The Origin of White Skin
Privilege
death over enslavement. The white European often escaped and blended into larger society under cover of "white skin." Strangely, the use of
skin color as an escape advantage was the beginning of 'white skin privileges' in America. Put another way, having 'black skin' in America
was the modern-day equivalent of wearing a GPS ankle monitor. Like today's ankle monitor, black skin was a homing device to keep track of
slaves with the audacity to contemplate a run for freedom.

Because of their skin color, freed slaves living in northern states had to prove that they were "legally free." Often, the slave hunters ignored
the proof and kidnapped free Blacks to sell them back into slavery. Back into slavery was the nightmare that haunted the free Blacks. Slavery
was neither genteel nor romantic. The idealized plantation with the columned front porch of the mansion was a concentration camp. Housing for
the slave prisoners were small tight quarters with rock hard sleeping accommodations.

Slave prisoners were forbidden to learn to read or write. And, any white person conspiring to teach a slave prisoner to become literate faced
sentences ranging from fines to prison time. Beating a slave prisoner to the point of disfigurement or death for 'crimes' ranging from moving too
slow or rolling their eyes the wrong way was commonplace. The beating or shooting death of a slave was neither investigated nor
discouraged. Clearly, for over 250 years of slavery, Black Lives DID NOT matter. Poor whites whose living conditions were horrendous, could
only thank God that, at least, they weren't Black. Being poor and living in wretched conditions for the white tenant farmer was a better fate than
being Black.

Even after slavery legally ended, a bundle of Jim Crow laws further enshrined the principle of "white skin privileges." Black men were often
incarcerated for vagrancy because they lacked having a certain amount of money in their possession. Once arrested (there was no due
process) they were sent to jails and made part of work gangs that local sheriffs leased out to local white businesses at minimal costs.

Today we are grappling with the aftershocks of an inhumane system of dehumanization, exploitation, and discrimination. Successful Blacks
today are akin to the 'free Blacks' of yesteryear. The burden of proof that they are different from their inner-city brothers and sisters lies with
them. White skin privilege is so embedded in our society and culture that the beneficiaries of these opportunities honestly are not aware that a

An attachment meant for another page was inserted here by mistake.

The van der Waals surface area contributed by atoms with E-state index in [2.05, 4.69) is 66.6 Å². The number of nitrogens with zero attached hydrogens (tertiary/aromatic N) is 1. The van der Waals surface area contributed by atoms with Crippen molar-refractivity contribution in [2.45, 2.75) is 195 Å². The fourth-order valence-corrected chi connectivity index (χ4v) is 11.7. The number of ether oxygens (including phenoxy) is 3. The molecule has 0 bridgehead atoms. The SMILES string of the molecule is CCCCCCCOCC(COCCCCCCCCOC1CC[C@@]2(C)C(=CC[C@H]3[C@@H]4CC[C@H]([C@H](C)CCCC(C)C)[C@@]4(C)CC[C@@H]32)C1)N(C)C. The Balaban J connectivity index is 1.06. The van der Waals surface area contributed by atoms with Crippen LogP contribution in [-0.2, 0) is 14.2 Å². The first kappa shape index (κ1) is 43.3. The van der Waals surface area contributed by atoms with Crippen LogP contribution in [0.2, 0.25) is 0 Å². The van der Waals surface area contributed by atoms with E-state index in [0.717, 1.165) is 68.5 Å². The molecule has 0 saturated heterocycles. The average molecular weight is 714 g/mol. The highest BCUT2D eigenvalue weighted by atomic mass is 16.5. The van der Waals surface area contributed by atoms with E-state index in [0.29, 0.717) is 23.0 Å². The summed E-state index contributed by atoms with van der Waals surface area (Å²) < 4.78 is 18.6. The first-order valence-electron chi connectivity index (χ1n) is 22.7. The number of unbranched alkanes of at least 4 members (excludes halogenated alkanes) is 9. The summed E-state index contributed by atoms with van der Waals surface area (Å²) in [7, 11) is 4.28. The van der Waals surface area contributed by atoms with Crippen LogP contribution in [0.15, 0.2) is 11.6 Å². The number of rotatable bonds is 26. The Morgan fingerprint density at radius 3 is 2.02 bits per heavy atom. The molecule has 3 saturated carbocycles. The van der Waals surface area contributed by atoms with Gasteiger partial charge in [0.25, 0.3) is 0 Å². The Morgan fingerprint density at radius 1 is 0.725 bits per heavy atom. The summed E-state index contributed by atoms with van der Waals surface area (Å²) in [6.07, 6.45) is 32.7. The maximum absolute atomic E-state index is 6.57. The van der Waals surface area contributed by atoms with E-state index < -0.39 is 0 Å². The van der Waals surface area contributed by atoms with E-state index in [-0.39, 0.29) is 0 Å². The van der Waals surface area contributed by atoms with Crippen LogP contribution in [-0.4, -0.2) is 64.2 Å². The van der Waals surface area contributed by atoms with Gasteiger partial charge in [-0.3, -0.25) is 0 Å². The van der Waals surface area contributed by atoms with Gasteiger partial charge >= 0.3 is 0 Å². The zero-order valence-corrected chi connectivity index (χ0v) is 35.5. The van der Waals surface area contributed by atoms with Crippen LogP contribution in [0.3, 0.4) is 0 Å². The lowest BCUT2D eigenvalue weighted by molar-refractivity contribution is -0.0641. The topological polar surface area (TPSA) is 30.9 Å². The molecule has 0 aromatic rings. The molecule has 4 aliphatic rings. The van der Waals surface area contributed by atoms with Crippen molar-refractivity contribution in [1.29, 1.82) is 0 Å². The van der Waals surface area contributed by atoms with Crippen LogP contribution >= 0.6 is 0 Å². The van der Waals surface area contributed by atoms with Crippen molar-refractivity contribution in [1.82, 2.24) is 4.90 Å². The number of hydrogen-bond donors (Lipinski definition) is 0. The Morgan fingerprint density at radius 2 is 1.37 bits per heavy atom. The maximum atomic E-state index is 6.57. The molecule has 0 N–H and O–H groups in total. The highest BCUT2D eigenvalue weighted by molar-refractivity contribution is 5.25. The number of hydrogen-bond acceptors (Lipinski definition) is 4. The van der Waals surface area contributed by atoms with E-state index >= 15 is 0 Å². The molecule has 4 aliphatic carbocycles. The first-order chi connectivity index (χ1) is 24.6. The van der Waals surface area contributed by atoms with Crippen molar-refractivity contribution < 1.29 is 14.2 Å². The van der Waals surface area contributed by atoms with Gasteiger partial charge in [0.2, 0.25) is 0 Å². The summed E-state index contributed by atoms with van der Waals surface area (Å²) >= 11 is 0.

significant part of their lifestyle is at the expense of others. "Fish, as they say, are last to be aware of the presence of water"— until they find
themselves gasping for oxygen on land.
Kwame S. Salter
By Kwame S. Salter

In America, the topic of race is the ultimate 'wedge' issue. Any discussion of race is bound to create
controversy. While we grapple with it daily, it is curious that few, if any, understand the pseudo-science that
underpins the concept of race. Racial grouping is not a biological construct. It is a social-political concept
designed to justify the treatment of one group as superior to another group of humans. How else could so-
called civilized people enslave and treat other humans as animals or chattel property? To treat another
human being as a 'thing' to be despised and exploited requires that the 'thing' never be accorded the status of
human being. Africans, stolen and purchased from their villages, were deemed to be sub-human without
souls.

Ironically, it was the people trafficking in this dastardly business of slavery who were the ones without
"souls." Sadly, even the religious leaders of the time were both complicit and supportive of this "peculiar
institution."  It didn't help that the enslaved people looked different; their skin tone was darker and they spoke
in strange tongues. The enslavement or re-capture of Africans in America was made possible, in large part,
because of the color of the slave's skin. Native Americans and poor whites, while initially subjected to
slavery or indentured servant status, were difficult to keep in bondage.

The Native Americans, as with many Africans, stubbornly refused to accept this fate  —sometimes choosing